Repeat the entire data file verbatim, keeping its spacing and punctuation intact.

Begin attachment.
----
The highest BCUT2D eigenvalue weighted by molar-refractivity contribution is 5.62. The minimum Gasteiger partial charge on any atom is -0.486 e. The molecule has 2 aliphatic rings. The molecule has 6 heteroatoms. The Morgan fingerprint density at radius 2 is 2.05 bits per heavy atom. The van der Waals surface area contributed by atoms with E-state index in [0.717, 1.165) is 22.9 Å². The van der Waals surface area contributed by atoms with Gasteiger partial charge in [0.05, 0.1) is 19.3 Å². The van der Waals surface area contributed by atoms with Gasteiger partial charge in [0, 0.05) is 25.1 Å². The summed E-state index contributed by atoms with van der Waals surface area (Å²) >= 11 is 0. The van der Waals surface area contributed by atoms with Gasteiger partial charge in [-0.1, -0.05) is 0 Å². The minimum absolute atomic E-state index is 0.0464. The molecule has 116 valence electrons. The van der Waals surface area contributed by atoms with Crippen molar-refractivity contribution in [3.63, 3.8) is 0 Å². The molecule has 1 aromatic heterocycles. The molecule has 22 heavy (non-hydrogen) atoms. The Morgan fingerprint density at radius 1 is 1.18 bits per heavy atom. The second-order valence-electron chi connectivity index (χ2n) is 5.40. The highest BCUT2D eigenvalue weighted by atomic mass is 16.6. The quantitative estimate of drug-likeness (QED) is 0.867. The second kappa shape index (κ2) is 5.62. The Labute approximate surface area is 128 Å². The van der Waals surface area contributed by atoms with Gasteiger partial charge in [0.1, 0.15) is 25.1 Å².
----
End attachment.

The highest BCUT2D eigenvalue weighted by molar-refractivity contribution is 5.62. The minimum Gasteiger partial charge on any atom is -0.486 e. The molecule has 2 aliphatic rings. The molecule has 6 heteroatoms. The Morgan fingerprint density at radius 2 is 2.05 bits per heavy atom. The van der Waals surface area contributed by atoms with E-state index in [0.717, 1.165) is 22.9 Å². The van der Waals surface area contributed by atoms with Gasteiger partial charge in [0.05, 0.1) is 19.3 Å². The van der Waals surface area contributed by atoms with Gasteiger partial charge in [0, 0.05) is 25.1 Å². The summed E-state index contributed by atoms with van der Waals surface area (Å²) >= 11 is 0. The van der Waals surface area contributed by atoms with Gasteiger partial charge in [-0.1, -0.05) is 0 Å². The minimum absolute atomic E-state index is 0.0464. The molecule has 116 valence electrons. The van der Waals surface area contributed by atoms with Crippen molar-refractivity contribution in [3.63, 3.8) is 0 Å². The molecule has 1 aromatic heterocycles. The molecule has 22 heavy (non-hydrogen) atoms. The Morgan fingerprint density at radius 1 is 1.18 bits per heavy atom. The second-order valence-electron chi connectivity index (χ2n) is 5.40. The highest BCUT2D eigenvalue weighted by atomic mass is 16.6. The quantitative estimate of drug-likeness (QED) is 0.867. The second kappa shape index (κ2) is 5.62. The Labute approximate surface area is 128 Å². The van der Waals surface area contributed by atoms with Gasteiger partial charge in [0.1, 0.15) is 25.1 Å².